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Expert Seminar: The Exploration and Development of UMF- Shanghai Adapted Index held |  Updated:2023-11-06

Expert Seminar: The Exploration and Development of UMF- Shanghai Adapted Index,part of the third SDG Cities Global Conference, was held on October 28at Tongji University, Shanghai. Experts, scholars and industrial leaders from across the world participated in the seminar and shared their opinions. The seminar was chaired by Shi Qian,Chairman of School Council, School of Economics and Management, Tongji University.

The UMF (Urban Monitoring Framework)-Shanghai Adapted Index,or SAI, is an authoritative index jointly developed by the Ministry of Housing and Urban-Rural Development of China; the Shanghai Municipal People's Government and UN-Habitat. It has covered more than 20 international cities in the United Nations Cities Flagship Project, and is expected to be implemented in 1,000 cities around the world by 2030.

“SAI is playing an important role in the digital transformation and sustainable development of cities around the world. And the School of Economics and Management of Tongji University is honored to have the opportunity to contribute to building an inclusive digital society, developing digital capacity and nurturing digital cooperation by sharing the research and application results of the Index with the world,”Shi said. 

He began the seminar with introduction to the index.

Starting with a brief retrospective of SAI and its integration into global development, a UN representative said that the UMF also included the UN’s Sustainable Development Goals in the aspects of society, economy, environment, culture and governance, and implementation, and the UN’s urban goals of security, peace, inclusiveness, resilience and sustainability.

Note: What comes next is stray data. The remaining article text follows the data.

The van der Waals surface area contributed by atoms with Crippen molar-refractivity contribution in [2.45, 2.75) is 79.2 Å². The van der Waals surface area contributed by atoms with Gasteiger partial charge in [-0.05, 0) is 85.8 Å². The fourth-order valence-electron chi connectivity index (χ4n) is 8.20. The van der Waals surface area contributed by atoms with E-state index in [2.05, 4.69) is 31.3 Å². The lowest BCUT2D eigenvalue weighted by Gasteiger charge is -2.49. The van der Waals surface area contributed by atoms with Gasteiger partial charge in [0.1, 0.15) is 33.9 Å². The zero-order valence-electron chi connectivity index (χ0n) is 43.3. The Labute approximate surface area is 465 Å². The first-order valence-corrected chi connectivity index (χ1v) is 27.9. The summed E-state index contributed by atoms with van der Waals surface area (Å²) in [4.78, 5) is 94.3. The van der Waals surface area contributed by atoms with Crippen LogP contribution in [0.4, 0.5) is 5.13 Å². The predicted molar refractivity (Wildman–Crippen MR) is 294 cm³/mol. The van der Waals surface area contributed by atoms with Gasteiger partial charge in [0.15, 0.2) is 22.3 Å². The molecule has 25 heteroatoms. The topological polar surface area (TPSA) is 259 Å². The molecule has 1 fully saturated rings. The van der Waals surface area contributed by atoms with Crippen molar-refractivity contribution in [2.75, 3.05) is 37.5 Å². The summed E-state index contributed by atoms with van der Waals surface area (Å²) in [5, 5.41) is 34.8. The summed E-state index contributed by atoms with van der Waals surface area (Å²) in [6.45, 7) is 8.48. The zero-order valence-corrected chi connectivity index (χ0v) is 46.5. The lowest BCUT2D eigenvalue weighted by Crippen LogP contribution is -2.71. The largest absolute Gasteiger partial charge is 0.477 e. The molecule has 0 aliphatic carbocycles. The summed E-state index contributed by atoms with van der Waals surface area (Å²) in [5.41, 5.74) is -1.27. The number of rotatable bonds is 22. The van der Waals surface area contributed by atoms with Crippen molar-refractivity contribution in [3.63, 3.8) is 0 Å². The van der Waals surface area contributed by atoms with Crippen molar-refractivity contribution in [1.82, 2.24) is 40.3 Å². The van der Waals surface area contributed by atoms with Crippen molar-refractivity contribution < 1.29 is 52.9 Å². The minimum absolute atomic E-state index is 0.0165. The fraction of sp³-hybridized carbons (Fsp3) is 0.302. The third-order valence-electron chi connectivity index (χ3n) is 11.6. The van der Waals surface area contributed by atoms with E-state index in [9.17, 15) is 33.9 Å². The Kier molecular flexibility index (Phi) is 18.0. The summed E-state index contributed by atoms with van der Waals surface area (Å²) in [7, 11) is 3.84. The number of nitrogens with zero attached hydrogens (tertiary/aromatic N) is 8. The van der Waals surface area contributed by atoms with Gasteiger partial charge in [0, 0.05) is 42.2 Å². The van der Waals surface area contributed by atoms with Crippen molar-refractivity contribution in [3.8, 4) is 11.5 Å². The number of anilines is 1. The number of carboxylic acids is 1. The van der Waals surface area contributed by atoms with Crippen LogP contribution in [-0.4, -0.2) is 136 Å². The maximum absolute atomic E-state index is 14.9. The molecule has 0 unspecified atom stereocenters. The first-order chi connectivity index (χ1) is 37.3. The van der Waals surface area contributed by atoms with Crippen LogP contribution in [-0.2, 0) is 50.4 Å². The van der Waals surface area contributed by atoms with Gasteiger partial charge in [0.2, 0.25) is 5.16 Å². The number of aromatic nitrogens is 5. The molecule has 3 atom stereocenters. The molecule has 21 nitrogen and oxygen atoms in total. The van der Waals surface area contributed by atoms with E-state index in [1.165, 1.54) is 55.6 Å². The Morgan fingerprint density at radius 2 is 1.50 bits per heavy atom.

SAI features a wide application and a specific monitoring framework for practical data and information collection, he added. 

Cheng Jian, director of ShanghaiCoordination Center of World Cities Day,pointed out that the release of the 47 quantitative and qualitative indexes reflected the "people-centered" value of sustainable development in a scientific way. He hoped SAI could better serve the sustainable development of cities around the world. 

Chen Haiyun, professor from Tongji University and Executive President of Shanghai Society of Sustainability, used a video to vividly present SAI to the audience. According to Chen, SAI’s data was from yearbooks, government reports, questionnaires, professional knowledge bases and other reliable sources, which secured the quantity and quality of data. And his team is keeping on optimizing data collection and incorporating more resources for greater improvement in the future. 

Matt Benson,Senior Director of Think City from Malaysia, introduced a pilot sustainable development project in Penang, Malaysia, saying:“After decades of industrial development, it is difficult for Penang to continue to achieve sustainable development. Especially after the pandemic, the city faced many challenges, and we needed to transform it into a more resilient city. So, in response to the UN's SDGs, we made some adjustments and new designs based on urban monitoring data analysis, and carried out outprojects smoothly.”

Kevin Lee Johnson,President of Geografiafrom Melbourne, Australia, gave a video presentation. He emphasized each city should choose its own index system for development, and then measure the key indexes such as safety, inclusiveness, resilience and sustainability. 

At the seminar, the experts also discussed the achievements of SAI’s methodologies and assessments, the challenges in its data collection, and the future application scenariosfor SAI, especially in specific cities and countries. 

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